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03-06-2014, 05:59 AM   #1
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Adjusting the fine focus on K-x...

A couple of days ago I shot some test shots wide open with a Pentax M 1.4/50 and noticed a slight focus error. I went into the debug menu & the AF Test adjust value was 0. I checked my other K-x & yep... also zero. I know I set these up quite some time ago, but they have been sitting for about a month with no batteries, so apparently they lose the setting data if they lose power for a long time.

Anyway, I spent hours with several lenses 'til I was googly-eyed last night, setting up the AF detect point. Most of my lenses (and all of my fast ones) are manual focus, so I used the 1.4/50 wide open to set up the AF detect point with catch in focus. I had a static target about 4 feet away of newsprint taped to a wall, and using catch in focus, turned the focus ring slowly until it fired, then turned the focus ring to the other side of the focus point and repeated the procedure, turning the ring in the opposite direction until it fired. Focus accuracy was confirmed via the camera LCD, zoomed in to the center focus point. I did this a few times until the bulk of the shots were in focus, then I confirmed focus accuracy with other fast MF lenses and my 3 slower AF lenses wide open at targets of different distances. I also verified using a ruler placed at a 45 degree angle, comparing the out of focus zones to the front and rear of the center focus point.

The lenses I used to verify the adjustment were:

MF lenses:

Pentax M 1.4/50mm
Pentax A 1.7/50mm
Ricoh Rikenon XR 2.8/28mm

AF lenses: (The only AF lenses I have)

Tamron XR Di 18-200
Pentax DA 55-300
Pentax DA 10-17 fisheye zoom

I have several other MF lenses I didn't use, because they have a maximum aperture of 3.5 or smaller.

Here's my dilemma:

1) Most shots with all lenses are in focus when you zoom up super-super close, but a few aren't quite in focus. It's random.

2) Most lenses aren't razor sharp wide open. My Pentax 1.4/50 and Pentax 1.7/50 are probably the sharpest wide open lenses I have, but still they aren't as sharp as when stopped down a notch. All of my AF lenses are zooms. (Tamron XR 18-200, Pentax DA 55-300, and Pentax DA 10-17) and none of these are super sharp wide open.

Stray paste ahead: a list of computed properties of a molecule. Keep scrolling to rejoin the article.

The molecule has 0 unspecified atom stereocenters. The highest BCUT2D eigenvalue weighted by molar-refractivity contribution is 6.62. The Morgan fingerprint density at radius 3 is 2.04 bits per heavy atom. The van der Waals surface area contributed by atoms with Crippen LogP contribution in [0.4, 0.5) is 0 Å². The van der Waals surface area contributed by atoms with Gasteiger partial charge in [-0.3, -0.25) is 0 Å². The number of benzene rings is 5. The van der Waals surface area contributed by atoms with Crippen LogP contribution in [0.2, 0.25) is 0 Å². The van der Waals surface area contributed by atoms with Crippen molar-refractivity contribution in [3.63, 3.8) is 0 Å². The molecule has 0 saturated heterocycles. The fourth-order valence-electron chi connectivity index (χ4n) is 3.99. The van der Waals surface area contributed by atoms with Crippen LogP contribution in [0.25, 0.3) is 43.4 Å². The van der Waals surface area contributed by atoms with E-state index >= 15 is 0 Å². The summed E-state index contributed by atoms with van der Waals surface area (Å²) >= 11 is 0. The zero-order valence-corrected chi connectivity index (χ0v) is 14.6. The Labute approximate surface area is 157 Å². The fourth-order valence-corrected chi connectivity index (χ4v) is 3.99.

3) When testing the zooms, the focus accuracy wide open varies depending the focal length selected. The Tamron 18-200 wide open is soft below about 35mm, the Pentax DA 55-300 is soft wide open under about 100mm, but the DA 10-17 is pretty consistent through the range.

Since I can't get it to the point where every single shot from every lens is sharp, and my zooms are a bit soft wide open, how do I know when I really, truly have it nailed? Or am I just driving myself nuts with this?


Last edited by GibbyTheMole; 03-06-2014 at 06:04 AM.
03-06-2014, 08:34 AM   #2
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You are driving yourself nuts.
Getting the adjustment right for one lens means you might be off on another. That`s why k-7, k-5, k-3 allow individual lens settings. All you can do on k-x is best average.

On zooms you need to select the focal length you use most or again, find the best average.

The accuracy of testing is also a problem, sometimes the margin of error exceeds the original error, so you are just guessing randomly.

Unless you want to write down individual settings for each lens and change them when you change lenses a good average is the best you can get.
03-06-2014, 08:40 AM   #3
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Heh, my k-x itself is about -80 micrometers adjustment required before any lenses is put on it. I blame my friend, he dropped the camera a while ago.

I've found that it's better to find a compromise. I set my AF settings to meet my fastest lens - DA*55 F1.4. Then from there, my Tamron 70-200 is mostly accurate up till 150mm, where it then has quite a bit of front focus. I basically work-around that by aiming a little further than my target.

I can't wait until I get a k-3 with individual adjustments.